“Is mathematics discovered or invented?” To commence with this essay, we must first understand a few key words used in this statement and question. ‘Mathematics’ is generally believed to be the body of knowledge centered on concepts such as quantity, structure, space, and change, and also the academic discipline that studies them. Whereas ‘discover’ and ‘invent’ means to find information, a place or an object, especially for the first time and to design or create something which has never been...
    1,212 Words | 3 Pages
  • The Categories of Aristotle - 1465 Words
    SPIRITAN SCHOOL OF PHILOSOPHY ISIENU-NUSKKA AN AFFILIATE OF UNIVERSITY OF NIGERIA NSUKKA TOPIC THE CATEGORIES OF ARISTOTLE COURSE INTRODUCTION TO METAPHYSICS 1 NAME MABKWE NICHOLAS CHUKWUNWEIKE REG. NO 09/UN/SI/A/0826 LECTURER REV. FR. DR. B. ABANUKA C.S.Sp. DATE JANUARY 2011 INTRODUCTION Aristotle (384-322BC) is one of the most influential philosophers of the western tradition and had many philosophical works credited to him. In his treatise on logic...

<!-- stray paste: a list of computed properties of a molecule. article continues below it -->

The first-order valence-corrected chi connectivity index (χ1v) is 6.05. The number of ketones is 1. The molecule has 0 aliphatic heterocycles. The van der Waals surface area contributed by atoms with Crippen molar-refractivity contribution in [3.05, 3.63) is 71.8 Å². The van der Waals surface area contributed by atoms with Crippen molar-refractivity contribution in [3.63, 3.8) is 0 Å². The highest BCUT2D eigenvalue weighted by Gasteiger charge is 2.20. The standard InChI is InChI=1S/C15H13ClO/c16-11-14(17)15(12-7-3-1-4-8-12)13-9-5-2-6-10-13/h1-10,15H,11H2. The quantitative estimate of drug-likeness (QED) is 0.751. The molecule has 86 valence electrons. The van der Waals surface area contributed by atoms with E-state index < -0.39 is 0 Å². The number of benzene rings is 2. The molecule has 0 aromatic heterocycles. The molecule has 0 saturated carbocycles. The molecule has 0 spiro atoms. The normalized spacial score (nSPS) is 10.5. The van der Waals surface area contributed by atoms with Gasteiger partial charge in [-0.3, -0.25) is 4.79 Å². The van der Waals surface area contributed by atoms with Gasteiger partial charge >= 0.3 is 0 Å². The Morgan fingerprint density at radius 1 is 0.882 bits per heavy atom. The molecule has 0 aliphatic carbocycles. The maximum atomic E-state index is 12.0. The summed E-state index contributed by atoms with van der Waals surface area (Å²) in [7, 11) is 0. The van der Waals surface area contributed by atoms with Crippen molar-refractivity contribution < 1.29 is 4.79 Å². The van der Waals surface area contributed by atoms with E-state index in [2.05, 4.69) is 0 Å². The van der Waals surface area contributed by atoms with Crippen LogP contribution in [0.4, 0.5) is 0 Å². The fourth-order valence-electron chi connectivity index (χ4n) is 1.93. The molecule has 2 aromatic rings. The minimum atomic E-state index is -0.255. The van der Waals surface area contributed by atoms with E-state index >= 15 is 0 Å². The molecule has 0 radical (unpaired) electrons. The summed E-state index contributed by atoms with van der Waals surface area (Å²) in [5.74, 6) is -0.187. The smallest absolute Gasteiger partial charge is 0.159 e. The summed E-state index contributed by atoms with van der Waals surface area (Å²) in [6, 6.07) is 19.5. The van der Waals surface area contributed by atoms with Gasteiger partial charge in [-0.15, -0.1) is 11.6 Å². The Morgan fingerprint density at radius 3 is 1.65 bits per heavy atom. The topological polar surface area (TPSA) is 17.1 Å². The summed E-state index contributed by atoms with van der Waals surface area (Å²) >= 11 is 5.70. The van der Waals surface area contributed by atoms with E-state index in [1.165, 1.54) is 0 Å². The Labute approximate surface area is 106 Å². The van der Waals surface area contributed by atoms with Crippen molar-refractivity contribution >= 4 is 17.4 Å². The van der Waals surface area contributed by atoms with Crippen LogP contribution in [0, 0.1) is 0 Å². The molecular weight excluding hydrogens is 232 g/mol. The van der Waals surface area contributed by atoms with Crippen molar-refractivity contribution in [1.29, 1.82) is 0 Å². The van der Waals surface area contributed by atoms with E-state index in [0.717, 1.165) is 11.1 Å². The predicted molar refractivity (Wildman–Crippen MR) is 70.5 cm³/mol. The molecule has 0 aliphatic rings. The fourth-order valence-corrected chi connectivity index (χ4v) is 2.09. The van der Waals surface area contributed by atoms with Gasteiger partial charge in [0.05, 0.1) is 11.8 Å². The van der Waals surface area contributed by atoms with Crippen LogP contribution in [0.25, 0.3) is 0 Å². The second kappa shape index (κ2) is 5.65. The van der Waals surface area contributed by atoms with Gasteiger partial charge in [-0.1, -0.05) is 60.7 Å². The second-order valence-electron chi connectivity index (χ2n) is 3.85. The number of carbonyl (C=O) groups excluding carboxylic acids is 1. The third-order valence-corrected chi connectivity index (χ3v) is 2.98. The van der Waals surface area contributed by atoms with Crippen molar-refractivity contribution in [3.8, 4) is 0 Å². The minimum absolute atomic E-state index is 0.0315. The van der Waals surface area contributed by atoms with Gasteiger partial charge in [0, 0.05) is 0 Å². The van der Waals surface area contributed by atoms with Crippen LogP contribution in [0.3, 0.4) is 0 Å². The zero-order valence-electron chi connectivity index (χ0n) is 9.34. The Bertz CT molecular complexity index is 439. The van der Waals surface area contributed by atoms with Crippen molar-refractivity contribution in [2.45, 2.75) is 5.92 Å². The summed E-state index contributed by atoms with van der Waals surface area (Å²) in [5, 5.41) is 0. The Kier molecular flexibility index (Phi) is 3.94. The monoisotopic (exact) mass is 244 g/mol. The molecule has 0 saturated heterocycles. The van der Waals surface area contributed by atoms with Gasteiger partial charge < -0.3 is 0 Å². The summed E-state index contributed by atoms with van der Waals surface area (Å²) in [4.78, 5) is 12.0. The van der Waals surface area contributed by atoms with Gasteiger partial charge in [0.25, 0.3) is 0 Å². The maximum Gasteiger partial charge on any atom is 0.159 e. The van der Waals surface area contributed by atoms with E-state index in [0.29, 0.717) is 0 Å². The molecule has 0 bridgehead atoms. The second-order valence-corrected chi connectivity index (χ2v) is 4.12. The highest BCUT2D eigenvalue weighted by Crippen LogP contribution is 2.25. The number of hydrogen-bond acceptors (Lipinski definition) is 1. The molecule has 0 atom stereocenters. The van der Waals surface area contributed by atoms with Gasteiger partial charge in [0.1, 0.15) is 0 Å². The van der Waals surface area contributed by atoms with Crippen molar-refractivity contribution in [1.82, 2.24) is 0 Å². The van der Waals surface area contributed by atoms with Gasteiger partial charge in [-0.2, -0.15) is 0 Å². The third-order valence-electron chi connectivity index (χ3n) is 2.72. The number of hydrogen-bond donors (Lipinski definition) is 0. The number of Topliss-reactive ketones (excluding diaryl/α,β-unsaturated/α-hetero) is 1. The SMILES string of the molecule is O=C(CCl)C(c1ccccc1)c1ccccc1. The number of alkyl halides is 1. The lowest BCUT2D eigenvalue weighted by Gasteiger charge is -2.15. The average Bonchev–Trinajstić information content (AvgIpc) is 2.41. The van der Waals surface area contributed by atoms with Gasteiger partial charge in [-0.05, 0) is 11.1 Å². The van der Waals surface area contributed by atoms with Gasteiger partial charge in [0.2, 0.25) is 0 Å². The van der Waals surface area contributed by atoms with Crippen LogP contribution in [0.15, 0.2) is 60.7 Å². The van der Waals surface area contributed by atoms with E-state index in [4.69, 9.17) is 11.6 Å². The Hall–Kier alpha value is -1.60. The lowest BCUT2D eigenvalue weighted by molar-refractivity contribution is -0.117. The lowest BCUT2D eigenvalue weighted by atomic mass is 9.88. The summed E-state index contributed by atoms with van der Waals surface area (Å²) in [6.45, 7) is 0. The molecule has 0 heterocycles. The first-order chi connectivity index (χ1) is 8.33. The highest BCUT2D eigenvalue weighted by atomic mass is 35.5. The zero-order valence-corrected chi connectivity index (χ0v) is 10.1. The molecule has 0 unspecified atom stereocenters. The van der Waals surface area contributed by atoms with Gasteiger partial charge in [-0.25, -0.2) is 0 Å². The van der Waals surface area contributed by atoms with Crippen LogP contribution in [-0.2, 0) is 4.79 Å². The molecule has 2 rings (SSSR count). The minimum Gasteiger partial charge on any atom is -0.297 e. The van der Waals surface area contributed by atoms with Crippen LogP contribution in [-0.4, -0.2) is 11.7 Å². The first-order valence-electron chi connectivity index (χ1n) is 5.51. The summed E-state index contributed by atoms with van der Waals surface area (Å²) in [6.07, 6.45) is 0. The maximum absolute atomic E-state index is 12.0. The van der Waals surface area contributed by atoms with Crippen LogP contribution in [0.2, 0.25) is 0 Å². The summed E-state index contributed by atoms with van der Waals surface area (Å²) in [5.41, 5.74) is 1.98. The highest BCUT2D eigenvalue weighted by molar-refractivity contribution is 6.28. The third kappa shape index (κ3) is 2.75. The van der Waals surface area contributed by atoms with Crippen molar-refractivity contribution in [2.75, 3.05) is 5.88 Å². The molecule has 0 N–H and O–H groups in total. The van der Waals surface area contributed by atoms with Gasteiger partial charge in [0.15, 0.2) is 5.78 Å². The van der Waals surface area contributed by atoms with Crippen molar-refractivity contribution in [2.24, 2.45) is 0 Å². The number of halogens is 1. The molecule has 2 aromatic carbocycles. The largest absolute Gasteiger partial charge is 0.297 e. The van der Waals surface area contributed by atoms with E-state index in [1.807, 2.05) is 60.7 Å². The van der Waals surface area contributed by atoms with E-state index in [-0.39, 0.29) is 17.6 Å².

1,465 Words | 5 Pages
  • Essay 1: Leibniz' Principle of Pre-Established Harmony
    Essay 1: Leibniz' Principle of Pre-Established Harmony In his Monadology, Leibniz describes the existence and nature of "Monads" or substances. Leibniz believes that it is impossible for there to be any kind of causal interaction between the Monads. Yet, he also states that each Monad reflects the system as a whole, including any change in any other Monad. So then, to explain how it is that this "mirroring" takes place, without the existence of any causal interaction, Leibniz puts forth...
    770 Words | 2 Pages
  • Descartes Argument from Illusion